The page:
Does My Horse Have Pyramidal Hoof Disease?

Also known as “buttress foot,” this condition primarily affects horses with poor leg conformation in high-impact disciplines. A veterinary podiatry expert explains.

No account yet? Register


pyramidal hoof disease
As pyramidal disease worsens, the shape of the hoof changes significantly and becomes more narrow and square. | Photo: Courtesy Dr. Raul Bras

Q.I recently bought a young prospect who passed a fairly rigorous prepurchase exam (PPE). When she got home my farrier came to shoe her and told me he believes she has “pyramidal disease.” I’d never heard of this hoof condition before but have found a few references to it online. How do I know she has this condition, what causes it, why wouldn’t it have been included in the PPE, and what’s the long-term prognosis for her as a sport horse?

Via e-mail

A.Pyramidal disease is a form of osteoarthritis in horses which affects the coffin joint (low ringbone) or the pastern joint (high ringbone). Specifically, pyramidal disease is the fragmentation of the extensor process of the distal phalanx (coffin bone, or P3). It is thought to occur due to trauma, osteochondrosis, or presence of separate centers of ossification. Forelimbs are more commonly affected than hind limbs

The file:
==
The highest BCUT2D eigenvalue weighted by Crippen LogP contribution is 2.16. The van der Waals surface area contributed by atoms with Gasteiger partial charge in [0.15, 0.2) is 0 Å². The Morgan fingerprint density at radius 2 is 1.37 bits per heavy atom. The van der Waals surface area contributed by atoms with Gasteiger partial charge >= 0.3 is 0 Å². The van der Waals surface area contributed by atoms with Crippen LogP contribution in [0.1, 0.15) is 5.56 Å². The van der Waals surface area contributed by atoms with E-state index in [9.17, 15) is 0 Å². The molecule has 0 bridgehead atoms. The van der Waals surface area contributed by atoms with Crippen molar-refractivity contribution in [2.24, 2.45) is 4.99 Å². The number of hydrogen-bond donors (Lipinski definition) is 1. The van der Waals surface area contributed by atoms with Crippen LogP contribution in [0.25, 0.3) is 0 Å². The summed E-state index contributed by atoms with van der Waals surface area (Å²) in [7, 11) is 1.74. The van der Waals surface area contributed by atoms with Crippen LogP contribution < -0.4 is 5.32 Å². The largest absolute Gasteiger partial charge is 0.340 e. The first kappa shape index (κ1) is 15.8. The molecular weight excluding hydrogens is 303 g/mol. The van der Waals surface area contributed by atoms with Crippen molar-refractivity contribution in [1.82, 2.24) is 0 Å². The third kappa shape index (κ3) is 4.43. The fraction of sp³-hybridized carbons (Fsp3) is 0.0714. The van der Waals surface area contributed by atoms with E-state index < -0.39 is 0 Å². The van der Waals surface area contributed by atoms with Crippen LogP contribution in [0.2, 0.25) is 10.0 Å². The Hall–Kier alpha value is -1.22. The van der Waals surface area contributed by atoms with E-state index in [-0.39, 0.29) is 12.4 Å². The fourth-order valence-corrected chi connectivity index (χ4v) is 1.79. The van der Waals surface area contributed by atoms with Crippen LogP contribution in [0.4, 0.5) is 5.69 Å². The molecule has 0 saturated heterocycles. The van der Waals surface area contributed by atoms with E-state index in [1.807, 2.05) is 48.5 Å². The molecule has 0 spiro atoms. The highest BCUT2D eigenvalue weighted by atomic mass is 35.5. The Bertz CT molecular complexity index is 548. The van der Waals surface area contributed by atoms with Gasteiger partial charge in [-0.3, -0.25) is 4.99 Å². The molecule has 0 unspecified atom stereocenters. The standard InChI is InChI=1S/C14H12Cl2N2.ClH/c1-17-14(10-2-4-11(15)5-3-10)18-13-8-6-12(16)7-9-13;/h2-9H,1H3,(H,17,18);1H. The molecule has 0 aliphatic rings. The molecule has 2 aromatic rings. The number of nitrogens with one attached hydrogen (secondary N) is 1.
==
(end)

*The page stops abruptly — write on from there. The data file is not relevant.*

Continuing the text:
Create a free account with to view this content. is home to thousands of free articles about horse health care. In order to access some of our exclusive free content, you must be signed into

Start your free account today!

Already have an account?
and continue reading.


No account yet? Register

Written by:

Raul Bras DVM, CJF, grew up in Puerto Rico where he showed and bred Paso Fino horses. He earned his undergraduate degree in animal science from Louisiana State University, graduated from Ross University Veterinary School in 2005, and completed his clinical year at Auburn University. In 2005, Bras completed a surgery internship at Rood & Riddle Equine Hospital, in Lexington, Kentucky. The following year he stayed on as an associate veterinarian in Rood & Riddle’s podiatry department, where he’s now a shareholder. Bras completed Cornell University’s farrier program in 2007 and became an American Farriers Association Certified Journeyman Farrier in 2010. In addition to providing his expertise in equine podiatry in Lexington, Bras travels throughout the United States and internationally to treat horses. He’s devoted to the betterment of the vet-farrier relationship. In 2015, he was inducted into the International Equine Veterinarian Hall of Fame.

Leave a Reply

Related Articles

Stay on top of the most recent Horse Health news with

FREE weekly newsletters from

Sponsored Content

Weekly Poll

sponsored by:

Where do you go to find information on pituitary pars intermedia dysfunction (PPID)? Select all that apply.
78 votes · 136 answers

Readers’ Most Popular

Sign In

Don’t have an account? Register for a FREE account here.

Need to update your account?

You need to be logged in to fill out this form

Create a free account with!